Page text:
This is the park where registered the as a World Natural Heritage Site by UNSECO in 1978 because of its scenic value and centre for endemic mammals of Ethiopia. It is found in the north western part Simien Mountain massifs.  It is the most rugged mountains part in Africa. The park was created primarily to protect the Walia Ibex and other endemic species.

It covers 179 square km within the breath- taking views and spectacular meeting with the Walia (Abyssinian) ibex, Simien red fox and Gelada baboon – all endemic mammals to Ethiopia – as well as the Hamadryads baboon, klipspringer and bushbuck. Birds such as the lammergeyer, augur buzzard, Verreaux’s eagle, kestrel, falcon and more than 50 species also soar above this mountain retreat.

The park lies within an average elevation of 3,300 meters. Ras Dashen, at 4,620 meters the highest peak in Ethiopia. The vegetation types are mountain grasslands with fescue grasses as well as heathers, splendid Red Hot Pokers and Giant Lobelia.

Geological features of the park are spectacular mountain secenary and escarpments consist of dark Trapp basalts and bright, soft tuff, landscape, cool climate and endemic wildlife. The attractions can be largely discovered through trekking. That is why trekking is one of the main reasons to visit the park.  


Yangudi-Rassa National Park is situated 365 km from Addis Ababa in the centre of the Afar Region between the towns of Gewani and Mille. The park is characterized by desert eco system with reverie forests along the Awash River, marshes and small lakes, dry riverbeds, rocky hills, sandy semi-desert and wooded grasslands.

The park ranges between 400-1460 m asl; and specifically designated to protect wild Ass. More than 230 bird species have been recorded in this area with many migratory species too. Besides the wildlife, the park is also important for safeguarding a 50-km strip of rich archaeological remains along the eroded hills near the Awash River.

The major wildlife species of the park are Wild Ass, Soemmerring’s Gazelle, Hamadryads’ Baboon, Gerenuk, Cheetah, Leopard, Lion, Greater Kudu, Lesser Kudu, Salt’s dikdik and Warthogs. Active volcanoes, archeological sites, extensive arid desert ecosystem and Awash River are additional attractions.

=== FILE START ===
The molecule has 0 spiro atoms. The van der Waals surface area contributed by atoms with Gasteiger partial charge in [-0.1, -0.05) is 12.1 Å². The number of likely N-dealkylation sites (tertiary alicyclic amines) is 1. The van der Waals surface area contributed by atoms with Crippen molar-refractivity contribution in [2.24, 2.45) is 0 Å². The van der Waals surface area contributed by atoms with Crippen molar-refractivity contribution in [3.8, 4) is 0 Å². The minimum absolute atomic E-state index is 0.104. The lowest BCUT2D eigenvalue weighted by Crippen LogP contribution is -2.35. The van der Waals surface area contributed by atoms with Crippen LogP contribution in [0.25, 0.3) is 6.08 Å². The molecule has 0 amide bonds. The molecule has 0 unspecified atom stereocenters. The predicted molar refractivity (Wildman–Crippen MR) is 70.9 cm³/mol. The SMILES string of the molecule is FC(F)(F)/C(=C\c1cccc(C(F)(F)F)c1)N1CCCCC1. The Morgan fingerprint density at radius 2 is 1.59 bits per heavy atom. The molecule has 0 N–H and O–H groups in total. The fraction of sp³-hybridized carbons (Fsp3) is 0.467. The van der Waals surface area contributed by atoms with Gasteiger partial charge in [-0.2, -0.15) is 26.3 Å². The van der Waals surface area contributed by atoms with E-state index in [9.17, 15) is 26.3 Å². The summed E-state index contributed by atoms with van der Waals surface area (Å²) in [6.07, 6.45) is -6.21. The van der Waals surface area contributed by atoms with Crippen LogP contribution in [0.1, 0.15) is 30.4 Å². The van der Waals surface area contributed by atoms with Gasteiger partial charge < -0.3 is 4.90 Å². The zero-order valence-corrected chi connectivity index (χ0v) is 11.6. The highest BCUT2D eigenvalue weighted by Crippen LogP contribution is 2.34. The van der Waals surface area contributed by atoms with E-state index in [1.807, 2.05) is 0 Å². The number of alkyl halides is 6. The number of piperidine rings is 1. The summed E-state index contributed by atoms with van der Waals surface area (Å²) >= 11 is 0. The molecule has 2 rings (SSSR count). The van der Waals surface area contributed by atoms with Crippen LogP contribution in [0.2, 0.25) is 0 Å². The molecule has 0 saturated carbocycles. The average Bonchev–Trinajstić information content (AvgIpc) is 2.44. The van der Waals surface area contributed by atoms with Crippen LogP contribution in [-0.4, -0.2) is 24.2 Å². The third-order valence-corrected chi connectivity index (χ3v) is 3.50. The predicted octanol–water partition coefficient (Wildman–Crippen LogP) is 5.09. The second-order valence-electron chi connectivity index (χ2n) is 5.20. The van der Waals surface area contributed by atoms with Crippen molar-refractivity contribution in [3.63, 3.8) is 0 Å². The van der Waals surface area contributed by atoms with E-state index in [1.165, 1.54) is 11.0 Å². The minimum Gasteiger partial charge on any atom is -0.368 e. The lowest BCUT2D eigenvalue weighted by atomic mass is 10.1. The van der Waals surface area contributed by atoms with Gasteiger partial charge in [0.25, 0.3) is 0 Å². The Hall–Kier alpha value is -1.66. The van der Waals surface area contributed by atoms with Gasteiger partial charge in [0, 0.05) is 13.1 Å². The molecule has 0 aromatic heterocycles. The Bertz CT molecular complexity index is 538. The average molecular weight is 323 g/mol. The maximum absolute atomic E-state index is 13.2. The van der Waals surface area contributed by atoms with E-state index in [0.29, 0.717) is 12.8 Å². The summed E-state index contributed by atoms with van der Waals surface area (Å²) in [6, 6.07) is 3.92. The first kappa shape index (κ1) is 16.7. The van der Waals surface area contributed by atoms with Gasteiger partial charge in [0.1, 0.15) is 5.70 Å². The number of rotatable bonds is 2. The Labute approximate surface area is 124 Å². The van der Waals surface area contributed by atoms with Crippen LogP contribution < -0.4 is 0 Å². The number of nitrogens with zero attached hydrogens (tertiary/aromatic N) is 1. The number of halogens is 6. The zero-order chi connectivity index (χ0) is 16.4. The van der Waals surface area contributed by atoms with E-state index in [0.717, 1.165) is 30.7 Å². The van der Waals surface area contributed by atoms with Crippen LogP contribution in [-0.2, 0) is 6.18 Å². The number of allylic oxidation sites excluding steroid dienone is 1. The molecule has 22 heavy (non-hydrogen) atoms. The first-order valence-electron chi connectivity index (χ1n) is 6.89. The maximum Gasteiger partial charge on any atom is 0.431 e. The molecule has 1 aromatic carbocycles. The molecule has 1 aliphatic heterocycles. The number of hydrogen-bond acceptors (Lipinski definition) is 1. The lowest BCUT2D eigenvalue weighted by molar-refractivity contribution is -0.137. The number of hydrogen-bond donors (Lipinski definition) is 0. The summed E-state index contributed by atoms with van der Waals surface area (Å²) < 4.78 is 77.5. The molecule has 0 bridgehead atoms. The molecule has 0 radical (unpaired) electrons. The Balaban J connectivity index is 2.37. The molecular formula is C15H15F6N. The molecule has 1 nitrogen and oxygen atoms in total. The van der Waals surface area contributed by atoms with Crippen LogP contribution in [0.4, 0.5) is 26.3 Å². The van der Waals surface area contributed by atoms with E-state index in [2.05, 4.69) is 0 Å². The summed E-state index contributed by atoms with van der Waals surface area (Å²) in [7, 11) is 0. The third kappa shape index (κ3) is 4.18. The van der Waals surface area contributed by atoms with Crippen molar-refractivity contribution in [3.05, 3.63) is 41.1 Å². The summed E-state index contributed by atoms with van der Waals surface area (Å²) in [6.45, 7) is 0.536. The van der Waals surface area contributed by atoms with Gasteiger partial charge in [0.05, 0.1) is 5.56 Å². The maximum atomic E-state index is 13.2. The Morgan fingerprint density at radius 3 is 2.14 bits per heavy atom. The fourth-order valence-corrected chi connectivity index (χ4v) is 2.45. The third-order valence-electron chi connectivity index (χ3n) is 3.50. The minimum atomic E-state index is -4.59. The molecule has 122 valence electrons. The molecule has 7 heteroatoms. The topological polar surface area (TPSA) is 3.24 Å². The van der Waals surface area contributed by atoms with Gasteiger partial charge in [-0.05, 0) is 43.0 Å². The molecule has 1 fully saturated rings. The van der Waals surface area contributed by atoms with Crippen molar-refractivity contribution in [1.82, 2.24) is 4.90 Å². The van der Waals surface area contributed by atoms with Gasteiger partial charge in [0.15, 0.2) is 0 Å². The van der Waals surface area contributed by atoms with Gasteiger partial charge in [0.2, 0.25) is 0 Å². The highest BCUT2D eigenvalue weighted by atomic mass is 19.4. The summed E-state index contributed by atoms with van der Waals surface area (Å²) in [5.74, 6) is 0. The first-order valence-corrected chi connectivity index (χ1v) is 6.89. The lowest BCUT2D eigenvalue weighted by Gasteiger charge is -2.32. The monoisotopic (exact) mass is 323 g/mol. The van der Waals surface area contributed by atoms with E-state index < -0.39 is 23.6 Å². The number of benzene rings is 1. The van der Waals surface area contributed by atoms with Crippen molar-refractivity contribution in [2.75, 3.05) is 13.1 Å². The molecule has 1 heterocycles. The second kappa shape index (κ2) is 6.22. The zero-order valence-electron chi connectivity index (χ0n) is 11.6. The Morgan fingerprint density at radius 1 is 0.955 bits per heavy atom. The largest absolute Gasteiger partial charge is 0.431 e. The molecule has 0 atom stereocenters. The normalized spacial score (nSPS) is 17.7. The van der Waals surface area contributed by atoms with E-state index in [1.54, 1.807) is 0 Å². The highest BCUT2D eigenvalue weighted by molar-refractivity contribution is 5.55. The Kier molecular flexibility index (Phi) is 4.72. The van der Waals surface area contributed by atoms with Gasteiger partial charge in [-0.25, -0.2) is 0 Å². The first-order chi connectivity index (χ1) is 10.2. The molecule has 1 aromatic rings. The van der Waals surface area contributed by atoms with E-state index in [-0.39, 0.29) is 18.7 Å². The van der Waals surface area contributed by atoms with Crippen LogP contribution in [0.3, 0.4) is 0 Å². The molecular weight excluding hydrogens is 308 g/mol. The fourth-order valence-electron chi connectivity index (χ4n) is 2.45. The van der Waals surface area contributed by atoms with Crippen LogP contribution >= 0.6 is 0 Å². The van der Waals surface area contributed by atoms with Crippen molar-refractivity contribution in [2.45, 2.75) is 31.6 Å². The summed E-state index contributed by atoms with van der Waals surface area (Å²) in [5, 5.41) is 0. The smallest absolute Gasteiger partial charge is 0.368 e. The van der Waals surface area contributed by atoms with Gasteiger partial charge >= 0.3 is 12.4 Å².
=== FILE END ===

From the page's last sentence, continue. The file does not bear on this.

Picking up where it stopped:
SOF Omer Cave is situated 120 km east of Goba town. One of the most spectacular and extensive underground caves in the world created by Web River. The cave inside worked out by a marvel of architecture – soaring pillars of stone twenty meter high, flying buttresses, fluted arch-ways, and tall airy vaults that makes an extraordinary natural phenomenon of breathtaking beauty.

The cave lies at 1,300m above sea level within fantastic limestone rocks. This is where the Web River starts to vanish into this giant underground world with forming an arched portals, high eroded ceilings, and deep vaulted muffled chambers.

Inside the cave some animals can be observed like bats, fish, crocodiles and are to be found in the river nearby but, perhaps fortunately, seems to shun the cave themselves. The surrounding area is abounds for more wildlife like dik dik, Kudu, Serval cat, rock hyrax, giant tortoises, snakes and lizards as well as more than fifty species of birds.

This cave, now an important Islamic shrine named after the saintly Sheikh Sof Omer, who took refuge here many centuries ago, have a religious history that predates the arrival of the Muslims in Bale.


The Afar Depression is a plate tectonic triple junction where the spreading ridges that are forming the Red Sea and the Gulf of Aden emerge on land and meet the East African Rift. The Afar Depression is one of two places on Earth where a mid-ocean ridge can be studied on land, the other being Iceland. At present, the Afar is slowly being pulled apart at a rate of 1-2 cm per year. The floor of the Afar Depression is composed mostly of basaltic lava. The Afar Depression and Triple Junction also mark the location of a mantle trail, a great uprising of mantle that melts to yield basalt.

This place which used to be part of the Red Sea has kilometers of salt deposits. In some places the slat deposits are about 3miles (5 KMS) thick. Below a salt lake is a substantial source of volcanic heat which causes hot water to rise through layers of salt and a hydrate deposits. Minerals get dissolved and are deposited, near the springs, and form shapes very much reminiscent (but smaller than) hornitos on basaltic lava flows. Sulphur, other minerals and possibly Thermopylae bacteria cause spectacular colors.


A special place found in the Afar depression at 613m is called “Erta Ale”. It is a shield volcano, which has a base diameter of 30km and is only 500m high. In its vast summit caldera (1600x700m) there are two pit craters. The larger one (300-400m diameter) in the northern part contained a lava lake in 1968 and 1973 but is now inactive. A central, but smaller pit (140m diameter, 60 to 90m deep) now has an active lava lake 60m wide and 100m long.

Erta Ale is one of the spectacular and unique places in Afar- Ethiopia. It is the most active isolated shield Volcano in Ethiopia famed for its long-standing lava lake activity. On its Summit, the volcano hosts cryptic shaped caldera (mouth of volcano) of about 1600 x 700 meters width. Fresh looking basaltic lava flows fill much of the caldera and have overflowed its rim on the southern side.